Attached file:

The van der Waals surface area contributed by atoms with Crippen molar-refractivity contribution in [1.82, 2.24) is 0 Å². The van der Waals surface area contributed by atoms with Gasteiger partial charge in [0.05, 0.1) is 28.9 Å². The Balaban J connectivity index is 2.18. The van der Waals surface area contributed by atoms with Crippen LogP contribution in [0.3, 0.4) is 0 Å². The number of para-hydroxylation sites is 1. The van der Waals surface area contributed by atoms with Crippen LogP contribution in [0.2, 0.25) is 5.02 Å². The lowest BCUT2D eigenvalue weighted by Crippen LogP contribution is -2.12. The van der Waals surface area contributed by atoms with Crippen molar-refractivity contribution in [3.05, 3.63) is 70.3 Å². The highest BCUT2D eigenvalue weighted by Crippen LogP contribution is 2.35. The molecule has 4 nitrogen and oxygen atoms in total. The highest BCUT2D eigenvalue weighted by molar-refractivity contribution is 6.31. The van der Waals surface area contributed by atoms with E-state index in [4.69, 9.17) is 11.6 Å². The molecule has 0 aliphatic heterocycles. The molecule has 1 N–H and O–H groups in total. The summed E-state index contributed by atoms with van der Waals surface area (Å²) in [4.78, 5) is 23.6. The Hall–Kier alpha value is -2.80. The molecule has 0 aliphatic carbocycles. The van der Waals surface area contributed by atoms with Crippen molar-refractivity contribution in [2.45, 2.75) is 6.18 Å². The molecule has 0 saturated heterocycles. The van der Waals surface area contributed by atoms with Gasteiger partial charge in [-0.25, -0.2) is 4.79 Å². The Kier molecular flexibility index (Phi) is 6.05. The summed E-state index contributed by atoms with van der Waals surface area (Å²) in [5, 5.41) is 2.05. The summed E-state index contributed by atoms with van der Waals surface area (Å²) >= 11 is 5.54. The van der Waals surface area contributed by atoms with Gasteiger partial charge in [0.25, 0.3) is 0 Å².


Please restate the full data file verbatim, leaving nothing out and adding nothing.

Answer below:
The van der Waals surface area contributed by atoms with Crippen molar-refractivity contribution in [1.82, 2.24) is 0 Å². The van der Waals surface area contributed by atoms with Gasteiger partial charge in [0.05, 0.1) is 28.9 Å². The Balaban J connectivity index is 2.18. The van der Waals surface area contributed by atoms with Crippen LogP contribution in [0.3, 0.4) is 0 Å². The number of para-hydroxylation sites is 1. The van der Waals surface area contributed by atoms with Crippen LogP contribution in [0.2, 0.25) is 5.02 Å². The lowest BCUT2D eigenvalue weighted by Crippen LogP contribution is -2.12. The van der Waals surface area contributed by atoms with Crippen molar-refractivity contribution in [3.05, 3.63) is 70.3 Å². The highest BCUT2D eigenvalue weighted by Crippen LogP contribution is 2.35. The molecule has 4 nitrogen and oxygen atoms in total. The highest BCUT2D eigenvalue weighted by molar-refractivity contribution is 6.31. The van der Waals surface area contributed by atoms with E-state index in [4.69, 9.17) is 11.6 Å². The molecule has 0 aliphatic heterocycles. The molecule has 1 N–H and O–H groups in total. The summed E-state index contributed by atoms with van der Waals surface area (Å²) in [4.78, 5) is 23.6. The Hall–Kier alpha value is -2.80. The molecule has 0 aliphatic carbocycles. The van der Waals surface area contributed by atoms with Crippen molar-refractivity contribution in [2.45, 2.75) is 6.18 Å². The molecule has 0 saturated heterocycles. The van der Waals surface area contributed by atoms with Gasteiger partial charge in [-0.25, -0.2) is 4.79 Å². The Kier molecular flexibility index (Phi) is 6.05. The summed E-state index contributed by atoms with van der Waals surface area (Å²) in [5, 5.41) is 2.05. The summed E-state index contributed by atoms with van der Waals surface area (Å²) >= 11 is 5.54. The van der Waals surface area contributed by atoms with Gasteiger partial charge in [0.25, 0.3) is 0 Å².